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Publication of the Ofsted review of sexual abuse in schools and colleges

Posted on 11 June 2021

In March 2021, Education Secretary Gavin Williamson commissioned schools inspectorate, Ofsted, to undertake an immediate rapid review of sexual abuse in schools following the publication of thousands of anonymous testimonials of abuse on the Everyone's Invited website. Everyone's Invited highlighted the scale of the issue and galvanised the government to launch this review but the issues have existed and been widespread for many years.

Ofsted published its review (the Review) on 10 June 2021.

Ofsted’s inspectors visited 32 state and independent schools and colleges, and spoke to over 900 children and young people about the prevalence of sexual harassment. The Review explores safeguarding and curriculum, multi-agency safeguarding arrangements, victims' voice and reporting and various other considerations and the stark findings reveal the normalisation of sexual harassment in school environments.

What has the Review found?

The Review found that "professionals consistently underestimated the prevalence of online sexual abuse" and stated that reports from children on relationships, sex and health education (RSHE) taught in schools were "rarely positive". A recurrent theme that emerges from the Review is children's reservations in reporting harmful behaviour for a variety of reasons, including the fear that, once reported, what happened next would be out of their control.

The findings in the Review highlight the pervasive nature of sexual abuse in schools, including online:

  • nearly 90% of girls, and nearly 50% of boys said that being sent explicit images they did not wish to see happens "a lot" or "sometimes".
  • girls reported that being asked to share inappropriate images happened regularly - in one school girls reported that some girls can be contacted by up to 10 or 11 different boys a night asking for nude/semi-nude images. Further, some evidence suggests access to technology generally and sharing inappropriate images occurs in primary schools.
  • 92% of girls and 74% of boys said that sexist name-calling happened “a lot” or “sometimes.”
  • children said that the words "slag” and “slut” are commonplace in schools and many felt staff were unaware of the language, dismissed it as "banter" or were not prepared to tackle it.

Recommendations

Generally, Ofsted calls for head teachers to take a holistic "whole-school" approach and develop a culture where sexual harassment and online sexual abuse is not tolerated and is appropriately addressed and sanctioned. The Review also suggests that even where school and college leaders do not hold specific information that indicates sexual abuse is a problem for their students, they should act on the assumption that they are.

Key recommendations for school and college leaders include:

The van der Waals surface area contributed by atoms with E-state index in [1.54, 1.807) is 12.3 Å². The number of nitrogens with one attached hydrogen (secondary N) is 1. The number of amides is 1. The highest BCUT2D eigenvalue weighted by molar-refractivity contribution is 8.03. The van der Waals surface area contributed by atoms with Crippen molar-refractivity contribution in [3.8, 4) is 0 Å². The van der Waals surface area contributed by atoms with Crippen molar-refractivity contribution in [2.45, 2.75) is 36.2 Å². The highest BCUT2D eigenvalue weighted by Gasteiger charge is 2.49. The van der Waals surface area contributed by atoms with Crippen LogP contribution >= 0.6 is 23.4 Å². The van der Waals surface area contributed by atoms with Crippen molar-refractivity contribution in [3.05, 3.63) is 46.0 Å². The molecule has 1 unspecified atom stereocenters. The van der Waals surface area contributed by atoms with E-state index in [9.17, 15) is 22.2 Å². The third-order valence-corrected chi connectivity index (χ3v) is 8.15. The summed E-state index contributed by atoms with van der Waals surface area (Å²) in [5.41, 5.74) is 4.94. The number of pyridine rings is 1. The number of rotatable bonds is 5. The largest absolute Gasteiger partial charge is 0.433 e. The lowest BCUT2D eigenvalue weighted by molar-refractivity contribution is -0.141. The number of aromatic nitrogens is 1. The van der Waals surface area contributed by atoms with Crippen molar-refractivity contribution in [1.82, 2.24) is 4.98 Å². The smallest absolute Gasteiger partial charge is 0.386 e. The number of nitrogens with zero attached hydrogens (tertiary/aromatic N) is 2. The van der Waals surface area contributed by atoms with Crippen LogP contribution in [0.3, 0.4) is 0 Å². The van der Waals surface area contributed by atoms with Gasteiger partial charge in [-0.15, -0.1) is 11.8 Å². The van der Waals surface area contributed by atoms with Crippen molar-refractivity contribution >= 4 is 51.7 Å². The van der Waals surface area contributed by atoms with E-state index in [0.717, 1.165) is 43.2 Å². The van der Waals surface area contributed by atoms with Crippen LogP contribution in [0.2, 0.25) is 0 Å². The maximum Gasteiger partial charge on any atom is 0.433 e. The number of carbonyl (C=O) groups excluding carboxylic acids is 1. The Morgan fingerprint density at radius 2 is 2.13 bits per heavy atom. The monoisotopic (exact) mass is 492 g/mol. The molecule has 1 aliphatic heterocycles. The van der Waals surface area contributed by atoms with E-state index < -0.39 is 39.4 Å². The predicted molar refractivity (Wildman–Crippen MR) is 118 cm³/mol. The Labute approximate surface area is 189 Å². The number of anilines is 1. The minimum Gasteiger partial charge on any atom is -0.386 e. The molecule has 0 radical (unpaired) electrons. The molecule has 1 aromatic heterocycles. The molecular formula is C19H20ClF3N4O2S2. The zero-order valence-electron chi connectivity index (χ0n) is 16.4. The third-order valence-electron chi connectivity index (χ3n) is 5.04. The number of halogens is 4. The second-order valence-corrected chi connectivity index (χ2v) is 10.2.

• an RSHE curriculum delivered by teachers who have received high-quality training and includes sexual harassment and sexual violence, both on and offline, and includes time for open discussion of topics such as consent and sending "nudes";
  • routine record-keeping and analysis of sexual harassment and sexual violence in order to identify patterns and intervene early to prevent abuse;
  • working with local safeguarding partners to ensure they are aware of the support available for children and young people, whether victims or perpetrators of abuse; and
  • training for staff (and governors where relevant) to better understand the definitions of sexual harassment and sexual violence (on and offline), identify early signs of peer-on-peer sexual abuse, and consistently uphold standards in responses to sexual harassment and online sexual abuse.

Meanwhile, the Government should take various steps including:

  • taking the Review into account as it develops the upcoming Online Safety Bill;
  • strengthening the "Working together to safeguard children" guidance;
  • producing clearer guidance for schools and colleges to make decisions when there are long-term investigations of harmful sexual behaviour, or when a criminal investigation does not result in a prosecution or conviction;
  • launching a communications campaign in partnership with others about sexual harassment and online abuse to help change attitudes, including advice for parents and carers; and
  • developing a guide (in partnership with others) to help children and young people know what might happen next when they talk to an adult in school or college about sexual harassment and sexual violence, including online sexual abuse.

What does this mean for schools, families and students?

It is obvious that many schools have work to do to address the issues and should take stock of the Review findings and recommendations. In particular, school should urgently address how they are delivering the RSHE curriculum and may want to consider accelerating their regular review of safeguarding policies, with particular attention to peer-on-peer abuse while they await further government guidance.

Schools cannot address this matter alone and any steps taken must be in partnership with parents.  The children and young people interviewed for the Review said that, if they were to talk to an adult, it would be a parent or someone in their family rather than the school. Whilst this flags the need for schools to make changes to ensure that children feel confident reporting issues, it also brings home the holistic approach required. Families and schools must work together to create safe and respectful environments for children and young people.

For a deeper exploration of the issues surrounding rape culture in education and the digital environment, please subscribe to our Digital Sessions Education in a Digital Age series.

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